ARoS Aarhus Kunstmuseum, Aarhus



Julian Schnabel

Orsay seen by Julian Schnabel (solo and curated show)
Musée d'Orsay, Paris
10 October 2018 - 13 January 2019

Julian Schnabel, Peinture de rose (Près de la tombe de Van Gogh) XVII, 2017 © Julian Schnabel Studio /Tom Powel Imaging © Adagp, Paris 2018
Julian Schnabel, Peinture de rose (Près de la tombe de Van Gogh) XVII, 2017 © Julian Schnabel Studio /Tom Powel Imaging © Adagp, Paris 2018

For their first invitation of a figure of contemporary creation, the Musée d'Orsay invited painter and film-director Julian Schnabel to offer a reading of the collection, proposing a new scenography and a selection of works never simultaneously presented, in two historical rooms of the museum.

Julian Schnabel is one of the most important painters alive. Celebrated from the beginning of his carrier in the 1980s, his works are to be found in the most famous museums in the world, such as the MoMA in New York, Tate in London and the Centre Pompidou in Paris, which organized a solo exhibition of his works for the first time in 1987. He is also a major film-director, having directed movies such as Basquiat (1996), Before Night Falls (2000, Grand Prix of the Jury at the Venice Mostra), The Diving Bell and the Butterfly (2007, Golden Globe of the best international film, Golden Globe of the best director and best director award from the Cannes Festival).

For this exhibition, his first one in a major French institution since the Centre Pompidou, at the very time of the release of his movie dedicated to Van Gogh, At Eternity's Gate, the artist chose works from the collection of the museum, which enter in a conversation with each other: Van Gogh, Gauguin, presented in his movie, but also Cézanne, Manet, Courbet and less known but very influent artists such as Carolus-Duran and Théodule Ribot, in order to let the visitors look at these known works from a new perspective - that of Julian Schnabel.

In contrast to these works, the artist will present a selection of his own paintings from 1980 to 2017, bringing out the ever-existing qualities of the medium. Having been painted in dialogue with Manet or Van Gogh, his paintings offer a new, synthetic glance on the work of a major contemporary painter.

Musée d'Orsay, Paris


Günther Förg, Albert Oehlen, Julian Schnabel et al.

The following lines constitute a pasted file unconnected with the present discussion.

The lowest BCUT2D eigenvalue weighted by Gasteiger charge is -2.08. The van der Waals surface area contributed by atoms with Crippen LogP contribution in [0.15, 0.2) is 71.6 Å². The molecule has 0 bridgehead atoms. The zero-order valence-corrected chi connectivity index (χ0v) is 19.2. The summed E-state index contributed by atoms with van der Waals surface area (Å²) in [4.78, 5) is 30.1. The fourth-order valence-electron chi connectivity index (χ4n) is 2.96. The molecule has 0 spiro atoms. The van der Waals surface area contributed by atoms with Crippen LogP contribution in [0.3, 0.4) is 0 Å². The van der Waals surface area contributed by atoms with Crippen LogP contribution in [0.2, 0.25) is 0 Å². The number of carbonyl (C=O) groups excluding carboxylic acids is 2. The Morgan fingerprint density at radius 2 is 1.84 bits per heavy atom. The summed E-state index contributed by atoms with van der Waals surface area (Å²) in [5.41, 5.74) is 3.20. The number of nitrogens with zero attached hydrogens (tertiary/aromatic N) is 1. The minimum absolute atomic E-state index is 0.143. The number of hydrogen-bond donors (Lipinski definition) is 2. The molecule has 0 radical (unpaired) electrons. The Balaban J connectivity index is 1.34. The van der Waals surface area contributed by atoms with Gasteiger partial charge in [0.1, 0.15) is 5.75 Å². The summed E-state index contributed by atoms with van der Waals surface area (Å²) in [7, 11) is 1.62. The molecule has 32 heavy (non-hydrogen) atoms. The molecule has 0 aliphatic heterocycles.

Paintings from the 1980s and 1990s. MUDAM Collection (group show)
MUDAM, Luxembourg
29 September 2018 - 7 April 2019

Albert Oehlen, Bobo Alegre, 1996 © Photo: Rémi Villaggi. Courtesy of the artist and MUDAM, Luxembourg
Albert Oehlen, Bobo Alegre, 1996 © Photo: Rémi Villaggi. Courtesy of the artist and MUDAM, Luxembourg

The Mudam Collection is the most important collection of contemporary art in Luxembourg. Resolutely international in its scope and ambition, the collection's holdings consist of close to 700 works of art in all media by artists from Luxembourg and around the world. The constitution of the collection traces back to the first acquisitions for the museum in the 1990s, the creation of the Museum of Modern Art Grand-Duc Jean Foundation in 1998, and the opening of the Museum in 2006. The majority of works in the collection date from 1989 to the present.

Starting in the autumn of 2018, Mudam launches a new cycle unveiling the museum’s collection and its history. This first chapter features a rich selection of paintings from the 1980s and 1990s. It presents the diversity of possibilities offered by the medium in terms of a history of painting.

MUDAM, Luxembourg


Julian Schnabel

At Eternity's Gate (film premiere)
75th Venice International Film Festival, Venice
From 3 September 2018

Willem Dafoe as Vincent van Gogh in Julian Schnabel’s new film At Eternity’s Gate. Courtesy of the artist and the 75th Venice International Film Festival
Willem Dafoe as Vincent van Gogh in Julian Schnabel’s new film At Eternity’s Gate. Courtesy of the artist and the 75th Venice International Film Festival

This movie is an accumulation of scenes based on Vincent Van Gogh’s paintings, common agreement about events in his life that parade as facts, hearsay, and scenes that are just plain invented. The making of art gives an opportunity to make a palpable body that expresses a reason to live, if such a thing exists. Even with all the violence and tragedy that has been associated with Van Gogh’s life, there is no doubt, his was a life lived rich with magic, profound communication with nature and the wonder of being. Van Gogh’s work is ultimately optimistic. His unique perspective is one whose belief and vision make visible and physical the inexpressible. He seems to have transgressed death and encouraged others to do the same.

75th Venice International Film Festival, Venice